Dr. Frankenstein was blinded by the fact that he was unable to foresee the effects that a creature could never be fully accepted into the human race. He was ultimately haunted by his own creation. Yet is it his monster’s fault that he doesn’t know right from wrong, or is it Dr. Frankenstein’s fault? Frankenstein is called the creato... ... middle of paper ... ... just a phase, hoping he could get over his work and forget about his creation and all the havoc he had caused. But unfortunately he couldn’t, the monster haunted him and eventually ruined him.
Both internal and external consequences were the cause of being isolated from society. Frankenstein began to feel depressed after the creation of the monster and decided to isolate himself from his friends and family. Frankenstein kept his creation a secret from everyone because he was afraid of the consequences. Ironically, Frankenstein was the main problem for all of his sufferings. He thought that he could keep everyone safe if he were to not tell them about the monster, however, everyone died because he wanted to keep everyone from the truth.
The monster searches for love and friendship, and he fails at finding it. Victor isolates himself from the rest of society because of his obsession to create life. During the time he was isolated, Victor became very ill. For Victor, isolation has a very negative effect. The Monster is isolated for two reasons. First, Victor abandons him, which creates an isolation from the Monster's "father".
He never had the choice if his creator was going to abandon him because of his outward ugliness. Paula R. Feldman recognizes this forced isolation, saying, “Frankenstein is accepted by society but chooses isolation, his Creature is an outcast but yearns for companionship… formed only by the cruelty and neglect of society” (Feldman 69). The creature is an outlier of society, but never by choice, and, unlike his creator, who chooses to separate himself from everything in his life, the monster did not have the opportunity to experience life before being forced into solitude. The creature is often is “confined within a state of lonely and insuperable incommunicability” (Schmid 19). The creature wants nothing more than to be accepted by society, and does not receive the affection and relationships that a child should be provided with.
After Frankenstein creates his creature, he is so frightened and disgusted by the creature?s appearance that he abandons it. In conclusion, Frankenstein abandons his creature because of its appearance. To the creature, Frankenstein is his father and when he left him, he felt neglected and abandoned. The creature did not know how to take care of himself and was given no direction or leadership. He left not knowing where he would go or how he would survive.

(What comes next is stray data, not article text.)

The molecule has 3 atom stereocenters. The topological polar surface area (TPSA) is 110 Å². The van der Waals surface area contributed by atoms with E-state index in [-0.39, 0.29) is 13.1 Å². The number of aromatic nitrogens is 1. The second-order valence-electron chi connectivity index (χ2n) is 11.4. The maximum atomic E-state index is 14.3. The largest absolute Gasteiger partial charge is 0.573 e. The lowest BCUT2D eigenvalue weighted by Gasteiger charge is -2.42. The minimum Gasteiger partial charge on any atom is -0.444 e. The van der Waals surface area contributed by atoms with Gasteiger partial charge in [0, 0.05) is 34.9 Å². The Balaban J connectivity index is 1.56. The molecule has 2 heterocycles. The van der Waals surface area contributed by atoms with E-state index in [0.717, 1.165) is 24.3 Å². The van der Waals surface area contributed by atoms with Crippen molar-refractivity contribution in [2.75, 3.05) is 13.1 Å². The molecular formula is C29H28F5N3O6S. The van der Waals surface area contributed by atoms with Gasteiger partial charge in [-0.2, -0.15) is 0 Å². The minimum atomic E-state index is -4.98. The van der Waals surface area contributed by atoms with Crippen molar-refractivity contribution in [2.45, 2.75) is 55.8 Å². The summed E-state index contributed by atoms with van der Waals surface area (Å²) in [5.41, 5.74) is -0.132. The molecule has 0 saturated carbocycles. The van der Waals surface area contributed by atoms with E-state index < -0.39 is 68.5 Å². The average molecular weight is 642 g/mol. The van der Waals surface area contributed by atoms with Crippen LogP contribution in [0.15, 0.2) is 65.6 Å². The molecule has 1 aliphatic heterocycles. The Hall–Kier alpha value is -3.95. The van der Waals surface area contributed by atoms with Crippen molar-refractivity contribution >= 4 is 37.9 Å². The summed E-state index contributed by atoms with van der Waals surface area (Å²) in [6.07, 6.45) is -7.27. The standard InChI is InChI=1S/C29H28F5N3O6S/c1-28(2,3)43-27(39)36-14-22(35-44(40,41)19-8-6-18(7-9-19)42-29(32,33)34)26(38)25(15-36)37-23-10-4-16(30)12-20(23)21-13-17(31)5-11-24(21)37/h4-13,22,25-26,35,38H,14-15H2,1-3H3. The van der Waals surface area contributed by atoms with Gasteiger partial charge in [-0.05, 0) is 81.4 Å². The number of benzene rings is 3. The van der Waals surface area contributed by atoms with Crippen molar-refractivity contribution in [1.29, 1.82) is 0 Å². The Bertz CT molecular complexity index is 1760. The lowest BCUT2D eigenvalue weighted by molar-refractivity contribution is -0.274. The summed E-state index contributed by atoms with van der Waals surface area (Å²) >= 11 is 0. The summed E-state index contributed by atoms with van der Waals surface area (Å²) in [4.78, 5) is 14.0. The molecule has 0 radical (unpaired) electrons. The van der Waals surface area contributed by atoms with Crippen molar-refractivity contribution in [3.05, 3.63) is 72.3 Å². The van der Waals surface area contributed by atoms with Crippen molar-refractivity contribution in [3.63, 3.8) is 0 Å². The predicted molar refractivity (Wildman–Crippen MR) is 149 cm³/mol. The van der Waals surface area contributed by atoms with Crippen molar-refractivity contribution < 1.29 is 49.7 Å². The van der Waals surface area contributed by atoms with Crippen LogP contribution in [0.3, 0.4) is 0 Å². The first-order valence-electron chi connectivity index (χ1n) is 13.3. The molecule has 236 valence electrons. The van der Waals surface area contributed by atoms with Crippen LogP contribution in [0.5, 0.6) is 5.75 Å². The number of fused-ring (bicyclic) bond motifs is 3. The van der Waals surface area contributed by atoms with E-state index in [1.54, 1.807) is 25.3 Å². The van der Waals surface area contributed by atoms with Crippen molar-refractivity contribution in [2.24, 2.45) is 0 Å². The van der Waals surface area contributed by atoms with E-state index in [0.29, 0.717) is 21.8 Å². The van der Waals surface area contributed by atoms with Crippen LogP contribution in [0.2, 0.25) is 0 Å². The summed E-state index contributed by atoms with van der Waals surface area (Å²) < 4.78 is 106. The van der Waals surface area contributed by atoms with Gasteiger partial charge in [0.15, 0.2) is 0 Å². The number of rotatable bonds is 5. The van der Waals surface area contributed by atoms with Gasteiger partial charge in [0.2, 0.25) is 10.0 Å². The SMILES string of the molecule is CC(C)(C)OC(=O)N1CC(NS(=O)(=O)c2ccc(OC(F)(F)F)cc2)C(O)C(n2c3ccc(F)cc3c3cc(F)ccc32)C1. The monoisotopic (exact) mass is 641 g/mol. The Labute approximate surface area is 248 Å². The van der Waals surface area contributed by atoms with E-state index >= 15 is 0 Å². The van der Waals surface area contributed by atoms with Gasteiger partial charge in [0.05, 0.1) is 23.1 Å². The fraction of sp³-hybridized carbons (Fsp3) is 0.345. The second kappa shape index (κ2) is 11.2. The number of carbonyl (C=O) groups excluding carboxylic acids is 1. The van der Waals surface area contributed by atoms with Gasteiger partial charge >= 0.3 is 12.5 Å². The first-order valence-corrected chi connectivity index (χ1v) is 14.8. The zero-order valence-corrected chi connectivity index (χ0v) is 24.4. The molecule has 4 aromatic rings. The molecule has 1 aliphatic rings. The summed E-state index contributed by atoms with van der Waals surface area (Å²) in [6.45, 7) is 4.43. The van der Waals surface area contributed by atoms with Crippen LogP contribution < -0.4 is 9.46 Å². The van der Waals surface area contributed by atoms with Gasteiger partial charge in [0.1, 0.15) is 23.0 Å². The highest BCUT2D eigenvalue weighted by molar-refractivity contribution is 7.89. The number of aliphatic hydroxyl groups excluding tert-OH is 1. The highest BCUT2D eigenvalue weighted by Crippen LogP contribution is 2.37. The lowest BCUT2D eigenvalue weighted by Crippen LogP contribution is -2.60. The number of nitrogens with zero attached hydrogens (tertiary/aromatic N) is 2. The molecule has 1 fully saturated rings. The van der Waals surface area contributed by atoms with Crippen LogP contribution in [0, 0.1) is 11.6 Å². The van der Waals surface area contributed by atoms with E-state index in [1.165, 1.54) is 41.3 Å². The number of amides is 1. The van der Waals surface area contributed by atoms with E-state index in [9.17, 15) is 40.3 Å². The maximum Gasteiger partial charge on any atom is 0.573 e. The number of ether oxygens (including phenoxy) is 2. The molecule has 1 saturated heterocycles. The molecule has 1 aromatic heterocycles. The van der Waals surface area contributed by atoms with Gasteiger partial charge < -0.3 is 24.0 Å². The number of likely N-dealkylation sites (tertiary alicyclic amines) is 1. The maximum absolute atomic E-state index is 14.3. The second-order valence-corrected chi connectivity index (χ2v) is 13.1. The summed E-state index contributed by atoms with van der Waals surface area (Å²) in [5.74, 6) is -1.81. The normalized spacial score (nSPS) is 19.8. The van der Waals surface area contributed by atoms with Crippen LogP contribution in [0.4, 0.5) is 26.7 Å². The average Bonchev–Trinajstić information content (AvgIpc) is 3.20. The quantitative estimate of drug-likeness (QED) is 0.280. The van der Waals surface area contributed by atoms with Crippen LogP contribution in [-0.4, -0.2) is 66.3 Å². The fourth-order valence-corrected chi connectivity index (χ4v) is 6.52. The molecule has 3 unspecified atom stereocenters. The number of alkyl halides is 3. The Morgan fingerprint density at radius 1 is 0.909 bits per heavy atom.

This creature is left abandoned to find a way to survive without the help of society. He is alienated with unfulfilled desires such as friendship, acceptance, and companionship. These desires turn into revenge against his creator when he cannot be accepted by the society. As the monster deals with the unjust criticism of society he struggles to gain acceptance. Once he is exposed to the cruel society he starts to crave the want of acceptance.
Felix's action caused great inner pain to the monster. He knew that his dream of living with them "happily ever after" would not happen. After that bitter moment, the monster believed that "...the human senses are insurmountable barriers to our union [with the monster]" (138) and with the De Lacey encounter still fresh in his mind along with his first encounter of humans, he declared war on the human race. The wicked being's source of hatred toward humans originates from his first experiences with humans. In a way, the monster started out with a child-like innocence that was eventually shattered by being constantly rejected by society time after time.
He could never understand why the creature take revenge on him because he is a narcissist. In the article, “Narcissism and Empathy in Young Offenders and Non-offenders”, author Erica G. Hepper explains that, “Although narcissistic individuals depend on other people’s praise and respect to feed their ego, they lack communal motivation and fail to consider the effect they have on others” (201). Dr. Frankenstein never care to think of what might happen to the creature after he rejects it. What he cares is he could not bear to look at the creature, so he just runs away. And now, Dr. Frankenstein decides to take revenge on the creature that all its miseries are caused by himself.
Victor abandoned him due to his looks and fear while the world just did it naturally. The creature never asked to be brought back to life, so Victor was the cause of his misery. The monster just went along with his instincts but the relationship between the two became war. In conclusion, loneliness is an important theme in Mary Shelley's novel Frankenstein. Being alone differs from being lonely.
Essentially, the doom (their death) of both Gregor and the monster is characterized when they no longer fit in society. Gregor can no longer provide for the family just as the monster is not allowed to integrate with the people. It is because of the evil of human nature that both characters face the